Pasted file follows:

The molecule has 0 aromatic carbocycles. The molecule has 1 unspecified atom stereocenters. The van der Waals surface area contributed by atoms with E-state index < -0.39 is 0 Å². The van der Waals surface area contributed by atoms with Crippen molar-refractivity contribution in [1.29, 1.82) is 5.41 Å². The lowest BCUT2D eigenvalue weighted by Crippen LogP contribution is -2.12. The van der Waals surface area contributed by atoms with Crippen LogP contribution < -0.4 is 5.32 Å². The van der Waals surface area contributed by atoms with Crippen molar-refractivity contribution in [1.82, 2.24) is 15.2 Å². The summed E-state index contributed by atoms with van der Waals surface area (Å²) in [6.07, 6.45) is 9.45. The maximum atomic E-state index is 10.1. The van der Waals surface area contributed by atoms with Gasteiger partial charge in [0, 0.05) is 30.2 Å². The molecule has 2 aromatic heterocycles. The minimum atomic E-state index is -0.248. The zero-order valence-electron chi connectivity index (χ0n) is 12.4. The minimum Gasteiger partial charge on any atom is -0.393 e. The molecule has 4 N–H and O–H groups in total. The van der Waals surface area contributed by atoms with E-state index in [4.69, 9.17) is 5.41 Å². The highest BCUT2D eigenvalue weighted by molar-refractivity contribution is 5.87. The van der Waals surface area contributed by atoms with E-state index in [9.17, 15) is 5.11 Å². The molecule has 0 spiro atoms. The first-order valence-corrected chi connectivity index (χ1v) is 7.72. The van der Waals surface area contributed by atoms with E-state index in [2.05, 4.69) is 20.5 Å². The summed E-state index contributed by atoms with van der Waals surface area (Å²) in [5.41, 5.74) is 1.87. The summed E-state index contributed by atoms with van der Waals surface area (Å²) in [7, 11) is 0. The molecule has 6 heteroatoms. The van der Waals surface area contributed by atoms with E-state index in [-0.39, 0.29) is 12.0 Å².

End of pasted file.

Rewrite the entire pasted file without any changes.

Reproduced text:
The molecule has 0 aromatic carbocycles. The molecule has 1 unspecified atom stereocenters. The van der Waals surface area contributed by atoms with E-state index < -0.39 is 0 Å². The van der Waals surface area contributed by atoms with Crippen molar-refractivity contribution in [1.29, 1.82) is 5.41 Å². The lowest BCUT2D eigenvalue weighted by Crippen LogP contribution is -2.12. The van der Waals surface area contributed by atoms with Crippen LogP contribution < -0.4 is 5.32 Å². The van der Waals surface area contributed by atoms with Crippen molar-refractivity contribution in [1.82, 2.24) is 15.2 Å². The summed E-state index contributed by atoms with van der Waals surface area (Å²) in [6.07, 6.45) is 9.45. The maximum atomic E-state index is 10.1. The van der Waals surface area contributed by atoms with Gasteiger partial charge in [0, 0.05) is 30.2 Å². The molecule has 2 aromatic heterocycles. The minimum atomic E-state index is -0.248. The zero-order valence-electron chi connectivity index (χ0n) is 12.4. The minimum Gasteiger partial charge on any atom is -0.393 e. The molecule has 4 N–H and O–H groups in total. The van der Waals surface area contributed by atoms with E-state index in [4.69, 9.17) is 5.41 Å². The highest BCUT2D eigenvalue weighted by molar-refractivity contribution is 5.87. The van der Waals surface area contributed by atoms with E-state index in [9.17, 15) is 5.11 Å². The molecule has 0 spiro atoms. The first-order valence-corrected chi connectivity index (χ1v) is 7.72. The van der Waals surface area contributed by atoms with E-state index in [2.05, 4.69) is 20.5 Å². The summed E-state index contributed by atoms with van der Waals surface area (Å²) in [5.41, 5.74) is 1.87. The summed E-state index contributed by atoms with van der Waals surface area (Å²) in [7, 11) is 0. The molecule has 6 heteroatoms. The van der Waals surface area contributed by atoms with E-state index in [-0.39, 0.29) is 12.0 Å².